The past few years has provided me with a new perspective on “weird” though. The meeting of Little Red and the recent reading of the verse above speaks to it. I started to realise that I was most blessed by encounters and conversations with people who embraced their weird. They didn’t apologize for it, and certainly didn’t hide it. I felt so uplifted and blessed by their example. It not only made me more interested in knowing them better, it made me feel more interested in letting myself be…well…myself.
So, I’d like to reclaim the word “weird.” I’d like to reclaim it for myself (and for anyone else who feels “strange,” “odd,” or “different”) because, when I no longer think of this word is in a negative or self-deprecating. Now, I apply it to myself because it is true (it is fact), but it is something I recognise as part of the way God made me.
…we are the work of Your hands. (Isaiah 64:8)
…for we are His workmanship. (Ephesians 2:10)
God really knew what He was doing when He made all this weird in nature. How lukewarm life would be otherwise. Without “deformities” in nature, there would be no toothy peaks, no sinuous rivers, no chaotic scatterings of wildflowers on alpine hillsides. Without variation and oddity, landscape wouldn’t captivate us as it does, wouldn’t speak to us as deeply as it does. It wouldn’t surprise us. It wouldn’t envelope us in awe.
I think the same is very true of the oddity we have in ourselves, and the oddity we observe in others. To see someone else’s “weird” on display is to find courage to display our own. I always feel, but such examples, that I should learn to be so bold. There is also so much rest to be found in ceasing to feel badly about who we are and how we are made differently. I think I just got exhausted by being sorry for being strange, so I give up. After all, who am I to ask the Creator of all “why have you made me like this?” He made me like this, and I am certain he has reason.
One day not too long ago, Little Red was gone. Maybe he got swept off in a bird’s beak to another location, to have a little Red adventure, with plans to later return. Maybe he blossomed into black at last, just massively later than most, after enjoying a longer season of Red. If he did the latter, I like to think he’s still red at his core, underneath his black coat. I like to think he’s still weird.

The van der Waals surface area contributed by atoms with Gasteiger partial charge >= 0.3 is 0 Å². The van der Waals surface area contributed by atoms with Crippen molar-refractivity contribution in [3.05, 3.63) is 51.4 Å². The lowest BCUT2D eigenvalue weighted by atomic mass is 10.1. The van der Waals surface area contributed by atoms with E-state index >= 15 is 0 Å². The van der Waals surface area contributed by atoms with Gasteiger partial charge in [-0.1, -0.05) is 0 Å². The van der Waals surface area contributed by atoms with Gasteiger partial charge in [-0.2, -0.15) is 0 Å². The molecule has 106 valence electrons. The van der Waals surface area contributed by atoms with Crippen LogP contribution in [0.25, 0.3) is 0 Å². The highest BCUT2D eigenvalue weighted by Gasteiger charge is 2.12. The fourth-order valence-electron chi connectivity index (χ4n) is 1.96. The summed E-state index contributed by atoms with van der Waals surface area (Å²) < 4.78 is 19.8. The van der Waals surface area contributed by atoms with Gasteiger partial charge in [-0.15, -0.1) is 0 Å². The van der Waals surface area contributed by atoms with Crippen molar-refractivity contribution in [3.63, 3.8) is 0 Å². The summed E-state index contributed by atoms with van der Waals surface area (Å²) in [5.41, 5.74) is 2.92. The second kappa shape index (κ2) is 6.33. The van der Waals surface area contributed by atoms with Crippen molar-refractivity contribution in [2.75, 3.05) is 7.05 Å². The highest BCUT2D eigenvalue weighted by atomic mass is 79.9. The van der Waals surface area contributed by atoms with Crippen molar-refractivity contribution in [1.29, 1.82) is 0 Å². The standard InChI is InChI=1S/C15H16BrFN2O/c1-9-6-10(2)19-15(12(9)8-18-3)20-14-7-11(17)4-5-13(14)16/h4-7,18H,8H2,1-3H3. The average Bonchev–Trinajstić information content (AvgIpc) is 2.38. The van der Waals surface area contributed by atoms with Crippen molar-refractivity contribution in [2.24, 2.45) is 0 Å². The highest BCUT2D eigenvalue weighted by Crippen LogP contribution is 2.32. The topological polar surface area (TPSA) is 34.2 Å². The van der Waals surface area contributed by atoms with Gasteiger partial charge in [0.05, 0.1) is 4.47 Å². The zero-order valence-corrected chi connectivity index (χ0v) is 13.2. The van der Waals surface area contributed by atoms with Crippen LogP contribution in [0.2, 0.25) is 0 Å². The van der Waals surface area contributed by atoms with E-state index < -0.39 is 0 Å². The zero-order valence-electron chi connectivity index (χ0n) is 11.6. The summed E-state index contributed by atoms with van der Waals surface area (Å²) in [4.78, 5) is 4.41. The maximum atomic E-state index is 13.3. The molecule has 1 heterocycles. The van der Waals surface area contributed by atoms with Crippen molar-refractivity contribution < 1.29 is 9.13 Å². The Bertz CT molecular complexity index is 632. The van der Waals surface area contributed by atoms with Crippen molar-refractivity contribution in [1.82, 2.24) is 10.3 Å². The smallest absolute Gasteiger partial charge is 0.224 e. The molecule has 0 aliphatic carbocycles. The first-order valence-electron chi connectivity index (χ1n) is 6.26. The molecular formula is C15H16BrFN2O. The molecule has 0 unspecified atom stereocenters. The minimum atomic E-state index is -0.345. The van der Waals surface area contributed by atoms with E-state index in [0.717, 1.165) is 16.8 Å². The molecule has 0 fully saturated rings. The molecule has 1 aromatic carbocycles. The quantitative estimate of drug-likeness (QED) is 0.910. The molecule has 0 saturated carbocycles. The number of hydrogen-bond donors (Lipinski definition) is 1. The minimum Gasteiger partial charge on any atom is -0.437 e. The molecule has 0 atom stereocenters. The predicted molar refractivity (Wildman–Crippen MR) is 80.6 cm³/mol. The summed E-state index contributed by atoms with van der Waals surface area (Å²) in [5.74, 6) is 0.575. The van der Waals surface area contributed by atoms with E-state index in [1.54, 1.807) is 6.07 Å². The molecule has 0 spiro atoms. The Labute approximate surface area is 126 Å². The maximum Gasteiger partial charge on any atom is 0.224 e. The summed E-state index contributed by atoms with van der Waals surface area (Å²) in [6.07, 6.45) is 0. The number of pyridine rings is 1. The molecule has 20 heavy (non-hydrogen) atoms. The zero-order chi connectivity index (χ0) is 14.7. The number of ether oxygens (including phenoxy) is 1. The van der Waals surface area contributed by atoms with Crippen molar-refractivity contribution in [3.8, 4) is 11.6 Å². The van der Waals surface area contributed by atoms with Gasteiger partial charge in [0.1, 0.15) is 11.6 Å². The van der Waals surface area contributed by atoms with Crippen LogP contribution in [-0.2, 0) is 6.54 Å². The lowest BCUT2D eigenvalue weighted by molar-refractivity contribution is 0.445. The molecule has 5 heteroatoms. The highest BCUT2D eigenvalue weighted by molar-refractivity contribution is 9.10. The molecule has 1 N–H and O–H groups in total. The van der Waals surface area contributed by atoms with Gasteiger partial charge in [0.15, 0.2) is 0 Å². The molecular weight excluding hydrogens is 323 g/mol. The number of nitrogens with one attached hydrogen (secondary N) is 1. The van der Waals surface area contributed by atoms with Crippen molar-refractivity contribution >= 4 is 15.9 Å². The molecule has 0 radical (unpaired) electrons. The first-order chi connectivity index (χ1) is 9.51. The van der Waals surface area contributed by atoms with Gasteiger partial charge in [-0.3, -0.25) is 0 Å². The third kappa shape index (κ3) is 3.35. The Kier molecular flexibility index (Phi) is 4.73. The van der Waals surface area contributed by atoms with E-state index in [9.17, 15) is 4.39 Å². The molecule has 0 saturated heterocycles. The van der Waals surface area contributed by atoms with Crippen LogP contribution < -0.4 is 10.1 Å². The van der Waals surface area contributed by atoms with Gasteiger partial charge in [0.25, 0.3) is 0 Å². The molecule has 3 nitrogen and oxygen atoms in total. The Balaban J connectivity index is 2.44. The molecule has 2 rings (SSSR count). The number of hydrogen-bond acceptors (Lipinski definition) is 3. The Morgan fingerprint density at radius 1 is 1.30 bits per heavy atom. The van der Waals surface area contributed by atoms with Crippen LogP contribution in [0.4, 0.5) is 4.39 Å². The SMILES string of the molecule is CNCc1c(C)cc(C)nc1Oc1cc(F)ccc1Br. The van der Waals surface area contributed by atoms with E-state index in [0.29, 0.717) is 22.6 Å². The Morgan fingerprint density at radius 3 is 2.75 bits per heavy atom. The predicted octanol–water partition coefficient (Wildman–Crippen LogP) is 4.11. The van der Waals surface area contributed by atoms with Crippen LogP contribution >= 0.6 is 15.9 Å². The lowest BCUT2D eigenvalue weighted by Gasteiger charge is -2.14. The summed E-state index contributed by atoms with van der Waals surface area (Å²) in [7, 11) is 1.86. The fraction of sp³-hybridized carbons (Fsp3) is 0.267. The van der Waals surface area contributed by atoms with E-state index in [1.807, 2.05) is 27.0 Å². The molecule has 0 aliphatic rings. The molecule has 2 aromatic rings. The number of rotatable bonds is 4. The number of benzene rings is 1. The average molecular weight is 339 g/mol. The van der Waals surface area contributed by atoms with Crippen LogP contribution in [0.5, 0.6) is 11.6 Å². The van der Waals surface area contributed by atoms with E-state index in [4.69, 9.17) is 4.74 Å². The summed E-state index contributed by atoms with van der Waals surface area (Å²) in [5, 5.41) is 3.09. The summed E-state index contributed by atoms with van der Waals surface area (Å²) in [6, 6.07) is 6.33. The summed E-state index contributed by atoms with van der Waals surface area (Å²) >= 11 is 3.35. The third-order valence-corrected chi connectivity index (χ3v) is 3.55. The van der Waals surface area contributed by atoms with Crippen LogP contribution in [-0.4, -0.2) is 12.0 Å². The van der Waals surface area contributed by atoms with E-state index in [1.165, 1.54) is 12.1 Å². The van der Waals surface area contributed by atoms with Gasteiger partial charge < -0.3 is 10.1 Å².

I almost deleted this post, because I thought it might be “weird” to post it…and then figured the irony meant I should just put it out there. I guess I am sharing this as a means of encouraging you, if you have likewise felt apologetic for being “weird” or have felt off-pace and out-of-step with others around you – don’t dilute, censor, or “change” who you are if the motivation for “change” is to simply stop from being “strange”. Don’t think that your plotline is flawed for the differences. We are made as we are made as we are made for a reason, we are unique workmanship- workmanship. Savour that image in your mind’s eye for a moment. We were crafted as we are by a Creator who cares for us, and gives purpose to everything. I believe the more honest we are about what makes us each individually “weird”, the more we embrace and even celebrate that singular workmanship that is ourselves, the more we might help others do the same.
That’s my hope here any case. That is what Little Red helped me see.